A great example of how success is not always the ultimate goal, sometimes it’s just trying.
Category Archives: Interesting articles
I date white guys. I marry them too, (and divorce them as well unfortunately). It wasn’t any great plan of mine it just happens, repeatedly. Honestly, I would date any race or ethnic group, I’m not picky. But I like geek boys, I find intelligence sexy, and most of the time when I find a black guy that fits both of those categories, they are either a) not interested in me or b) live too far away. I’m not going to sit in a corner waiting for my “black prince charming” to come along. If like something, I’m going for it. Well in my usual shy, dorky, and extremely socially awkward way.
I belong to some interracial relationship groups on facebook. Even 24 years after going to prom with a white guy I still find there is a lot of opposition to interracial relationships. Come on it’s 2013 people, get with the program. On one of these groups I follow, I Support and Encourage Interracial Relationships (go follow it and then come back) there was a really interesting article posting this morning. It’s the true story of Elinor Powell Albert, a black nurse, and Frederick Albert, a German POW, who met in a World War II POW camp in Florence, Arizona. They fall in love, marry, and have children. The story details their struggles and challenges of creating and maintaining an interracial family. I think the article does a great job of covering the different types of discrimination interracial couples face, be it governmental, societal, or familial. Not to mention the non-minority partner way witness first hand the discrimination and hate that their partner receives. This may be very difficult because often they are not receiving the same treatment and haven’t had to experience it before.
I remember when I first got engaged to my ex-husband. When he asked me to marry him, the first words out of my mouth was, “Are you going to tell your parents?” Me and my ex had had this odd friendship occasionally sort of dating thing going on for years but his family, and honestly most people, didn’t have a clue. Added to the fact that he had already relayed to me some of their misinformed opinions of black people, I wasn’t expecting his family to be thrilled. Unfortunately, for the most part, I was correct. There was at least one threat of disowning him from another family member. We weren’t allowed to tell other family members and family friends, his parents wanted to “break the news” themselves. There was no engagement party (which would’ve been nice just so people would get to met the bride before the big day), no rehearsal dinner, and personally I think they only showed up because it would’ve looked bad if they didn’t. Okay maybe I’m being harsh but that was how it felt. My family, I think they were surprised I was getting married to anyone. I really never dated and I exuded social awkwardness. If they had any problems with the groom being white, I never heard it. Our marriage lasted 5 years and through that time there were the looks, the stares, the rare commentary. This was over a decade ago, I like to think things have gotten better.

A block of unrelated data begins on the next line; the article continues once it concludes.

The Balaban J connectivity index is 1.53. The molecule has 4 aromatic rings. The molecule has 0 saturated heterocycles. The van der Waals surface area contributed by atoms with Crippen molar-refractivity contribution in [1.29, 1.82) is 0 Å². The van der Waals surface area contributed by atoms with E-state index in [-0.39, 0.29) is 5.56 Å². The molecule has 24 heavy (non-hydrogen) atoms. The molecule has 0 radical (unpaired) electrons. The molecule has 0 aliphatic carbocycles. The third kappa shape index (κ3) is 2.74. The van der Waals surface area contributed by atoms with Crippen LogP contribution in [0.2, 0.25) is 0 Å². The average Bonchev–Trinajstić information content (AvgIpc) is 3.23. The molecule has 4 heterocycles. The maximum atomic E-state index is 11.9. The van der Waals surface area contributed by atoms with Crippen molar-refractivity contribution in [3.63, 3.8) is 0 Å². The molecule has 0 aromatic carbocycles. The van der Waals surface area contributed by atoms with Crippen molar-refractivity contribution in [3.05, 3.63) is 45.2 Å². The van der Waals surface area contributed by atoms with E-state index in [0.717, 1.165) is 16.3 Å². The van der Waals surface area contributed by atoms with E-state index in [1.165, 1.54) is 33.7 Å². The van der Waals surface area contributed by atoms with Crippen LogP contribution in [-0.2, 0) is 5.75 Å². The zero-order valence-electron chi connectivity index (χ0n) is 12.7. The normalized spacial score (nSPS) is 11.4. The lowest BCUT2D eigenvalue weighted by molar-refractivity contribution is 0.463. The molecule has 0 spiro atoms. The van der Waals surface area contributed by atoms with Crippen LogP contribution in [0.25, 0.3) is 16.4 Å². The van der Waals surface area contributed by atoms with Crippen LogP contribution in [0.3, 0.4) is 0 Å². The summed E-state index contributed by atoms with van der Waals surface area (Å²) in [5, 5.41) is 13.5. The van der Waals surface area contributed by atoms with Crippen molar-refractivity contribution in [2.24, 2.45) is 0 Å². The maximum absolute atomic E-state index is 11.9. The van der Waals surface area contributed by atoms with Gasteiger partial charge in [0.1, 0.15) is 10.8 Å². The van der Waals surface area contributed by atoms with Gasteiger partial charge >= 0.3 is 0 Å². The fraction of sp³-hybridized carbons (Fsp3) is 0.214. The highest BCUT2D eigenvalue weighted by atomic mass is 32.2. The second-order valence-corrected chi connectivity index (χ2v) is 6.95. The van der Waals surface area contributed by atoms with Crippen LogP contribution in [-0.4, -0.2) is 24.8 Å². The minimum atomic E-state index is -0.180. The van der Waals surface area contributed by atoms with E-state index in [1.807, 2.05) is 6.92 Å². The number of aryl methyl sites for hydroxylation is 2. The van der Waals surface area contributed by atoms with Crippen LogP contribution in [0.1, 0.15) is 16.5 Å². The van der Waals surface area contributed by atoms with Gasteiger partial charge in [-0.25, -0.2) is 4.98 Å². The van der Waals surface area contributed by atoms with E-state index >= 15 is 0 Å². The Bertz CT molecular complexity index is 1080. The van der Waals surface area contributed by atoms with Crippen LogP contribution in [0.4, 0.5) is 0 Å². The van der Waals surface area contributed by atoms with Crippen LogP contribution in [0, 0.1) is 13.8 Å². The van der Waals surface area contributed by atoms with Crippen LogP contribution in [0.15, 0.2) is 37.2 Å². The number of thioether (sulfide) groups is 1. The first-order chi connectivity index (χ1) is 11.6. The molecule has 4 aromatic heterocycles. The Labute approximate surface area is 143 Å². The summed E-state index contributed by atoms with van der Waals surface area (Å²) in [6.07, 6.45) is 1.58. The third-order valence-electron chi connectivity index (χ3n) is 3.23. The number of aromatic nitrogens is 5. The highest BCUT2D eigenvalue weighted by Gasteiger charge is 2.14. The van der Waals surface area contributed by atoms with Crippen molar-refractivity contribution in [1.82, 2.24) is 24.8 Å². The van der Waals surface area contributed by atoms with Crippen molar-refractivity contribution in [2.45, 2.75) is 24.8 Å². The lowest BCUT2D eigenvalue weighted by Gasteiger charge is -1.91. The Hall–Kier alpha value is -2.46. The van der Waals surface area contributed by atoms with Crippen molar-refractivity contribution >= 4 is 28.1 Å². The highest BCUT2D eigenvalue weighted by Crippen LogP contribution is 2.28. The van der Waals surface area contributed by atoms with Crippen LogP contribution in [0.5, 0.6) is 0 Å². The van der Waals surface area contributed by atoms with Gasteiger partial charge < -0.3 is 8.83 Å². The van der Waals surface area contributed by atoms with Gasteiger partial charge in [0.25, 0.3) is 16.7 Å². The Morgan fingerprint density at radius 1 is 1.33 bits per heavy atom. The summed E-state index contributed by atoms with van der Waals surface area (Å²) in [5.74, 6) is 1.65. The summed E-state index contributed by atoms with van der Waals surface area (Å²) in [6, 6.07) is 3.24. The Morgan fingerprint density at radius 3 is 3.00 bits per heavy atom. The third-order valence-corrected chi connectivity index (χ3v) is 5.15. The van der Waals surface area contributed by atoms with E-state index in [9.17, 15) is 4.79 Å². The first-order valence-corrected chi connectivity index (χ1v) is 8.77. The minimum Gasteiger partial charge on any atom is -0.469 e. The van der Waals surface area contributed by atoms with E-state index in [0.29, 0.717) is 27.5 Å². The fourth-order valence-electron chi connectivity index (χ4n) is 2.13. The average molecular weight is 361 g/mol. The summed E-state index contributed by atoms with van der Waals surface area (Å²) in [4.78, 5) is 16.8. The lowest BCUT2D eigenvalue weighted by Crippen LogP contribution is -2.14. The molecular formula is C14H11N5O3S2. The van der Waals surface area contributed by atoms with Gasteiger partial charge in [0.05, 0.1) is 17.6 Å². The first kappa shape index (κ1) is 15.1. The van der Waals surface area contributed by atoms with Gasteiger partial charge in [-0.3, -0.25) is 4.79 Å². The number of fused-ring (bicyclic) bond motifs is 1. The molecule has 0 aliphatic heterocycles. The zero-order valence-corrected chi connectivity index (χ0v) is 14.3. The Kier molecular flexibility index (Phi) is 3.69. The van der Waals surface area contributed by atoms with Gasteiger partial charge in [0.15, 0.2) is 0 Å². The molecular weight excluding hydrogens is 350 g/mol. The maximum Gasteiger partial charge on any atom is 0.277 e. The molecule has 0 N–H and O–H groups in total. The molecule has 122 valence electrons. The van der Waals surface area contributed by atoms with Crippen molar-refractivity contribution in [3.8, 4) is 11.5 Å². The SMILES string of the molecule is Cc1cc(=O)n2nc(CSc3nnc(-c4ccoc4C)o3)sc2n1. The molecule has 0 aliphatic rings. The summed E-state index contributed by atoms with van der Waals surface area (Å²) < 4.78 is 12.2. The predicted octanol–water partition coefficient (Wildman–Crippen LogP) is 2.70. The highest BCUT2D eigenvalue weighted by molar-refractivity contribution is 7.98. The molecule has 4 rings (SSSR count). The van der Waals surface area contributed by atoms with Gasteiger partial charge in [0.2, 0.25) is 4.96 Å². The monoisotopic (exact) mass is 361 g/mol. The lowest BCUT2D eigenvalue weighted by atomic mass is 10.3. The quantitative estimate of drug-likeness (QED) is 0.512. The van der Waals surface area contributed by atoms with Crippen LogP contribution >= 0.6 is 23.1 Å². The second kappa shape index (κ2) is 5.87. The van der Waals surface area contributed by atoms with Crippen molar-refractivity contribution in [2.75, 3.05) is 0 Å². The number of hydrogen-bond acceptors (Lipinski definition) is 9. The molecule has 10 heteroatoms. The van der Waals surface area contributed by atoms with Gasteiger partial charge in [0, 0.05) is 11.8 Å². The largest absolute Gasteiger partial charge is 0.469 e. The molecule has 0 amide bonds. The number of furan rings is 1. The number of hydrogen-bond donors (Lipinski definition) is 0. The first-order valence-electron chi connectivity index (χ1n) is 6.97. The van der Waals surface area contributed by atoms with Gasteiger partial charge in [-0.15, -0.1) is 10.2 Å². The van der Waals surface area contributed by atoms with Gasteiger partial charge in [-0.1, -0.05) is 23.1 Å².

I’ve been with my current partner (I’m not going down the aisle ever again) for 13 years. I really haven’t felt we personally hassled about the interracial nature of our relationship. And as I said before I would like to think it’s because things have gotten better. Unfortunately, I think it’s just people have moved to the anonymousness of the internet. I’ve read such horrible things said about “race-mixing” from both the white and the black community. I do believe it’s harder on black men than women because the media likes to perpetuate that black men as an endangered species so everyone is precious for the continuing of the black race. So dating outside your race is almost considered genocide. If the same things were said about white men we would be making comparisons to Hitler. Of course there is a more subtle message that black women are also responsible for continuing the black race as well. I guess since I essentially can’t have children I’m off the hook on who I can be with.